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BringBackForbiddenStars

Guns in Terrinoth?

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I'm curious what others thoughts are on this. The equipment table in Realms of Terrinoth only lists bows and crossbows. There seems to be possibilities in the lore for guns though. The crafting section mentions clockwork contraptions. The pirate land Torgue-Albes (or however it is spelled) has a city filled with alchemists. In the city it mentions being able to find grenades and shells. There isn't much of an explanation beyond that sentence, but shells sound like ammunition. The existence of other explosives lead themselves to the existence of refined explosives in the form of guns.

I'm thinking about ruling in my campaign that guns exist but are extremely rare. The only way to acquire one is by nominating it as your signature weapon or through crafting a clockwork gun. Does anyone know the official stance on this? 

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On 4/23/2018 at 8:43 AM, BringBackForbiddenStars said:

I'm thinking about ruling in my campaign that guns exist but are extremely rare. 

Then it would behoove you to think of a credible reason why.  Real gunpowder is simple, the ingredients common, as is the steel required to contain such an explosion. Once it was all figured out, guns immediately became the opposite of rare.

FWIW, the rationale I've always used to explain how a timeless fantasy world never stumbled across gunpowder is to tweak the laws of physics such that the stuff doesn't burn fast enough to explode.

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RoT makes some references to things in first edition Descent's 'Seas of Blood' (quite subtly and more would have been nice but I'm working on that anyway) such as pirates and ships. The ships in this had cannons - I can't remember if the pirates had guns- I'm digesting lots of Terrinoth info at the moment for my campaign build! But if the ships had cannons then that suggests yes, firing weapons had been invented. It's entirely optional to the fantasy setting you want, guns will of course make it have a slightly later-in-time feel, it's an interesting question for me as that time factor affects the flavour of the fantasy, no guns feels slightly more further back in time. Although an RPG is happening 'now' and my Terrinoth campaign is set 'now' the time flavour of the 'now' 'live play' factor is influenced by such decisions of what kit is or isn't available.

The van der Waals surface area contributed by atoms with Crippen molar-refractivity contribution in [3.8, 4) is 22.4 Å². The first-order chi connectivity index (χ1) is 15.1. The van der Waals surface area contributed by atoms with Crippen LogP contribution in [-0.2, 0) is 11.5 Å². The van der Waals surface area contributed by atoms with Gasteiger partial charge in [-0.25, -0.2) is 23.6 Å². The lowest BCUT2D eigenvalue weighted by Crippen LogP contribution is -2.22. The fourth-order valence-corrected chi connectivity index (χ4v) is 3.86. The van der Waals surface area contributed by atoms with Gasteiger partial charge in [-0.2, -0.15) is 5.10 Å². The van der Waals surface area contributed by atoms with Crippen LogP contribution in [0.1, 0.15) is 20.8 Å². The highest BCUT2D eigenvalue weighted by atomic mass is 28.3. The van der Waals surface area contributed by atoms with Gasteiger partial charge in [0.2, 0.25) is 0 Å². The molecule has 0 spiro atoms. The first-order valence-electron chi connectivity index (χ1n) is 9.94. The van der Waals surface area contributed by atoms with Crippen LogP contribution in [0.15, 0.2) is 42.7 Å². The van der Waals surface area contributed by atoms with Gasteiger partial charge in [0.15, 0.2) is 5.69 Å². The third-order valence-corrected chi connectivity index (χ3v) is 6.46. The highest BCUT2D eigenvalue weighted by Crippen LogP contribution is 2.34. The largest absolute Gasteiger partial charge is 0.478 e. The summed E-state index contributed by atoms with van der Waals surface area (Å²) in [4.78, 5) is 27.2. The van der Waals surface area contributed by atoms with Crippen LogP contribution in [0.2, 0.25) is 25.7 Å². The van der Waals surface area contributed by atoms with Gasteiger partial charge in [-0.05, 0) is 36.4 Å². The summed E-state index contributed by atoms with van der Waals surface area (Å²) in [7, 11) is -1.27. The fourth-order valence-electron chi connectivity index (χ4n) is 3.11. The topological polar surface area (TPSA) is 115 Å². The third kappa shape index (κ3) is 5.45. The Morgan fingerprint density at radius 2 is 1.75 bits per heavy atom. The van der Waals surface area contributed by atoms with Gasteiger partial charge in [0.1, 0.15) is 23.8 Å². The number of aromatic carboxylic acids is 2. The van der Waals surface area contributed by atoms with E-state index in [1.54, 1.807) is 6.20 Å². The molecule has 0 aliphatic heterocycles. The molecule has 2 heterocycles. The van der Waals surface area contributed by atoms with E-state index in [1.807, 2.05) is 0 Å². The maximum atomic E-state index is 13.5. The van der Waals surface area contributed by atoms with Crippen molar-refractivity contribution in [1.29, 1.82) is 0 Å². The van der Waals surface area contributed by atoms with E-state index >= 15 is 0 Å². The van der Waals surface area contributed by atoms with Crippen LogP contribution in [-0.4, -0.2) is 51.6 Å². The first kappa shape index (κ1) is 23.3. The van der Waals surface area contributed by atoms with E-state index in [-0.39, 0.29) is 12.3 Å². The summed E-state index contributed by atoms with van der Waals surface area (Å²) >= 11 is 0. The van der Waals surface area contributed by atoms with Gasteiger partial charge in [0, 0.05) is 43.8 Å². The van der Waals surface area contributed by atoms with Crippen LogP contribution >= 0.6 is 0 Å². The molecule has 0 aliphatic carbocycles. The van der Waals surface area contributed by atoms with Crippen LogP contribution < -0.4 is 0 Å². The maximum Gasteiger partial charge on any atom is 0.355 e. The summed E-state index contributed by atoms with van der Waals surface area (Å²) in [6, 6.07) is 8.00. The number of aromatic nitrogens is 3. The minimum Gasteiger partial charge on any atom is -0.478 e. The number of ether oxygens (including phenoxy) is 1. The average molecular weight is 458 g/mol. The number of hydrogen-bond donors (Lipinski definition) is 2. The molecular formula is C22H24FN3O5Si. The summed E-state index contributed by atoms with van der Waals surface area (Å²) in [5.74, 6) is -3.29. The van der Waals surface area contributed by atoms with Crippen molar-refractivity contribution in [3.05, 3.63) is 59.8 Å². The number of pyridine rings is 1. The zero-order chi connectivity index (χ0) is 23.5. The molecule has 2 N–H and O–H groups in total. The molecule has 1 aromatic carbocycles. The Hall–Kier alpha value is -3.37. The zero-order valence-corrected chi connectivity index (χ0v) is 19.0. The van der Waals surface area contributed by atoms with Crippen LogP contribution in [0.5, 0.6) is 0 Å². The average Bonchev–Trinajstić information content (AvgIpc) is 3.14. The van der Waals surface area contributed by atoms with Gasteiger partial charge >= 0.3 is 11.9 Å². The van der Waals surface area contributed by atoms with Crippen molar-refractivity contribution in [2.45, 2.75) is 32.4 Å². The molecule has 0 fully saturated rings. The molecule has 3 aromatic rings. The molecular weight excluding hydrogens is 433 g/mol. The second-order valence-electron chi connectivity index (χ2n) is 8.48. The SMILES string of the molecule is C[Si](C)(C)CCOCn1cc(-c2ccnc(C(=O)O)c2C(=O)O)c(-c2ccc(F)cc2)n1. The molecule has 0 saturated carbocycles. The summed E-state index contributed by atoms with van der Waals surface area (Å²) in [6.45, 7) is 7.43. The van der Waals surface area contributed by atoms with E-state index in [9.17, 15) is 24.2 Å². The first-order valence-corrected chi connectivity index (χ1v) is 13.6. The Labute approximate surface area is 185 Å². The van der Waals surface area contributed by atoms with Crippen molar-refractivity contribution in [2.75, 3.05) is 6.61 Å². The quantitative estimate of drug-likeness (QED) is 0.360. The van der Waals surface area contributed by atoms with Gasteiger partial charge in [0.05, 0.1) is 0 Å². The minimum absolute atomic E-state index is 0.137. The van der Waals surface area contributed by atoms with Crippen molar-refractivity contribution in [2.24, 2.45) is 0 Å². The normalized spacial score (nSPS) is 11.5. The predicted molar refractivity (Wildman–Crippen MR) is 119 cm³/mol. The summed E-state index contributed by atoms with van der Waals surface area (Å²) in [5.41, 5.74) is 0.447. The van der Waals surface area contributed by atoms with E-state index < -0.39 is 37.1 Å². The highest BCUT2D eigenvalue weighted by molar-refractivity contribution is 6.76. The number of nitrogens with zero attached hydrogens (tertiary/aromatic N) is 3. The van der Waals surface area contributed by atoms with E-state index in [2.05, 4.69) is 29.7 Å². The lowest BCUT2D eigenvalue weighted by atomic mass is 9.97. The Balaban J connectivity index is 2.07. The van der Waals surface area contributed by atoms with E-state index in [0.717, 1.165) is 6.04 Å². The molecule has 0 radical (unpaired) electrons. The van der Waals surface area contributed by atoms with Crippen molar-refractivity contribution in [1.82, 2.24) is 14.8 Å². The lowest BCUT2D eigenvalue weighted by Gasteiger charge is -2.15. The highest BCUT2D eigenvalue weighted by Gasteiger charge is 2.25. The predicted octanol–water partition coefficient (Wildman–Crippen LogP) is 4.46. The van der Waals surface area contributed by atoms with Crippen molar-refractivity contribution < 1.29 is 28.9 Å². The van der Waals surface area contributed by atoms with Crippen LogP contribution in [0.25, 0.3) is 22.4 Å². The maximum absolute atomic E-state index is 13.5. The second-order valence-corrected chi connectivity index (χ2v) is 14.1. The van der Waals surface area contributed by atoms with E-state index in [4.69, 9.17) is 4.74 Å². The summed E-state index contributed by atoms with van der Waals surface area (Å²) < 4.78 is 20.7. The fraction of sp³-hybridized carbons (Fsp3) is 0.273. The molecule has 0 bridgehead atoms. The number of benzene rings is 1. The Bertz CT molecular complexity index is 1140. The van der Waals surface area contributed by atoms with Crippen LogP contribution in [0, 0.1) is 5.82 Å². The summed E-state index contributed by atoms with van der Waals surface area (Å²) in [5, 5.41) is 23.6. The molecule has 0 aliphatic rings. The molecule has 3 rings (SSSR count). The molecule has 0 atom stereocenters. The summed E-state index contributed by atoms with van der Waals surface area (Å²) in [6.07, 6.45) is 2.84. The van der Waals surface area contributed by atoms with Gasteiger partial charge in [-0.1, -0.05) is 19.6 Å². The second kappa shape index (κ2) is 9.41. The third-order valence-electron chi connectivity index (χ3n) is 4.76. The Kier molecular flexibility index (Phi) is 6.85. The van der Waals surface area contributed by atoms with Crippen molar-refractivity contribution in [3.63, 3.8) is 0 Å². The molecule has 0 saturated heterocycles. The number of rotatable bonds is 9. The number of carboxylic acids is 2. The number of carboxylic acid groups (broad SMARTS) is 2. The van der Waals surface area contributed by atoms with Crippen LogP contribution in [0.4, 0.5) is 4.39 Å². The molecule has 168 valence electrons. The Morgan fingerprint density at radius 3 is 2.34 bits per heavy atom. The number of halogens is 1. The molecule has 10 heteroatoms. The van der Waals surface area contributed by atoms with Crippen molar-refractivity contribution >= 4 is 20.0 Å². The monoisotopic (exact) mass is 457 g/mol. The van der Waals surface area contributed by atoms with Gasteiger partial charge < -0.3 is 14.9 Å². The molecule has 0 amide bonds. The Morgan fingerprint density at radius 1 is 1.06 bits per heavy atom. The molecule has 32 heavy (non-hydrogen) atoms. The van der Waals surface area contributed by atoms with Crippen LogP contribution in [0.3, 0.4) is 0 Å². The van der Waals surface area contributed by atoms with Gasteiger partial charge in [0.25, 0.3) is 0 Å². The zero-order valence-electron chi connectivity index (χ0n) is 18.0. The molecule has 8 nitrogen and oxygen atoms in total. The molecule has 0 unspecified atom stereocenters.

Cannons don't have to be conventional though (or guns)- they don't have to fire cannonballs/bullets, they could fire magic or in a steampunk setting spew out cogs. Pirates may have guns and swords or just one or the other.

 

It's all up to what you want your adventure to be! Just remember that such choices affect it's flavour and timey wimey feel! So think what setting you're aiming for.

 

I'm not sure why but in my head Terrinoth feels like somewhere just on the verge of gunpowdering its nose- it feels in a time when guns are just coming in but not yet widespread, I think this logic is planted by the fact most Terrinoth games focus on other weapons with limited references to explosive type weapons. I can't recall guns being in it (this may be on purpose, guns are an understandably sensitive subject, weirdly people can be uncomfortable with them in games, swords, big choppy things, spiky things, teeth etc etc, fine, but guns nooo). But the idea of guns not being a weapon in common use seems to fit, it also feels in my head like they may not even have ben invented yet, the grenades and shells may be early ones, perhaps even of magic or some non-conventional form. I think that logic would suit a Terrinoth-set game as it feels right somehow.

 

It could be one of the quite interesting twists on the game too and provide some interesting stuff to think about in your fantasy setting- what if people are starting to experiment with stuffs that go bang and early primitive forms of such new weaponry. Perhaps the pirates and bandits are the start of this discovering the unpleasant benefits of guns and cannons. This could give a nice dynamic to your games and plenty to work with ideas-wise, do your heroes see the dangers these new devices could bring to already tainted worlds? Do they resolve to work against such 'progress' or have to wrestle morally and otherwise with having to match up to catch up? Do they try to stop the flow and creation of such new tools of conflict or accept their inevitability? Is the gun mightier and more dangerous than the sword or magic? And so on.